Most people somewhere between the ages of 40 and 65 are known as the Sandwich Generation. We are caught between two generations! Somewhere in here we finish up raising our children but then are faced with caring for our aging parents.
This is not as easy as it sounds. For some, this reversal of roles stirs up old hurts and unfinished business. Perhaps the parent you care for wasn’t that good a parent, negectful perhaps, even abusive. Yet now they need your care.
Even if you were blessed with a decent relationship with your parents, this caretaking does not come easily.
My father had a stroke in 1994 and, 6 months later, my mother died of cancer. My Dad did well for 2 years but it became clear that, if he were willing to move to El Paso, I’d be better able to care for him. To my surprise, he was willing to leave the town he’d lived in for over 80 years.
During the 4 years he lived in El Paso, he had 2 more strokes we know of. His temper got him kicked out of one facility. And he developed dementia, that state where slowly, slowly a person loses his past. When I would come home from visiting him at the nearby assisted living facility, my wife would often note I was sad. Indeed I was. I’d lost my mother suddenly to cancer. My Dad I was losing a little at a time. In some ways, that was more painful. There would be little gaps in memory, mistakes in his checkbook, hygiene problems.
Losing him became more poignant towards the end. The last visit I had with him was a day before he fell and lapsed into unconsciousness. As I sat with him, he pointed at a picture of him with my mother before they were married. “Who’s that guy?” he said, pointing at the picture. ‘That’s you, Dad. With Mom before you were married.” He stared at the picture for a moment, trying to recall, then looked at me. “She’s gone, isn’t she?” “Yes, Dad. 6 years ago.”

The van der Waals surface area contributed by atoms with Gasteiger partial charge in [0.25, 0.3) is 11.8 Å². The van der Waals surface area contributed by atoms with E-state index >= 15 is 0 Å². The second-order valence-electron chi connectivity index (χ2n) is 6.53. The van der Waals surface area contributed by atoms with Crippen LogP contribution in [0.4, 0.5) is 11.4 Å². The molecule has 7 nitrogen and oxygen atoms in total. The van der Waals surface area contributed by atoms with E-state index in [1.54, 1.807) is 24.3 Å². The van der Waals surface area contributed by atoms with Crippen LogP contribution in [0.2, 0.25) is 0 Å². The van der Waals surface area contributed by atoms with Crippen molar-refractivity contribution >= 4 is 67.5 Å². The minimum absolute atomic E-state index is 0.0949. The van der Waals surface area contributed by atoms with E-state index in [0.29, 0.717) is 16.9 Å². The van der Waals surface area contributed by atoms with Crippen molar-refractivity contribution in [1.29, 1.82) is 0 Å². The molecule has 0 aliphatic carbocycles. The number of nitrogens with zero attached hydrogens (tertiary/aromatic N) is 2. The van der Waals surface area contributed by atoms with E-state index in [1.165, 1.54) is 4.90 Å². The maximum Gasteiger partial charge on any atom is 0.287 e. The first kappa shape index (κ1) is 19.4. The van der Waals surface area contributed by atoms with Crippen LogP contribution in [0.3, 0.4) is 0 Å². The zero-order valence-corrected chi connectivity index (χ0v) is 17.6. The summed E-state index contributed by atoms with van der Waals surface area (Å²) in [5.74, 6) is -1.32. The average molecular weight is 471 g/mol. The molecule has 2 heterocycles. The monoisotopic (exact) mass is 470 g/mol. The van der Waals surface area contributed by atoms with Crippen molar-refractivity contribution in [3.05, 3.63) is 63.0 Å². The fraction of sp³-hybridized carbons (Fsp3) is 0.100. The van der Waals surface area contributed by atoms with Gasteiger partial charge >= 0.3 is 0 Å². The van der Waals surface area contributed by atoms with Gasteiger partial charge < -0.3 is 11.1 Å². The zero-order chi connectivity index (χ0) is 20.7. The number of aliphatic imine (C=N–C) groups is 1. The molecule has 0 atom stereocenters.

Part of caring for one’s parents may also involve that most painful of decisions — directing medical personnel to let them go. My Dad’s fall had resulted in a subdural hematoma that would require surgery. His doctors were kind and helpful. I directed them to do nothing but keep him comfortable. A week later he was dead.
One thing I have to share was that, as he lay in a coma, I asked God to take him just as I had asked God to take my mother. Some people might be shocked by that. To me, though, that was a last act I could do for my parents — ask God to ease their passing. In both cases, I felt my prayers were answered.
Reflection: Have you had any Sandwich Generation experiences? How did they affect or are they affecting your own journey?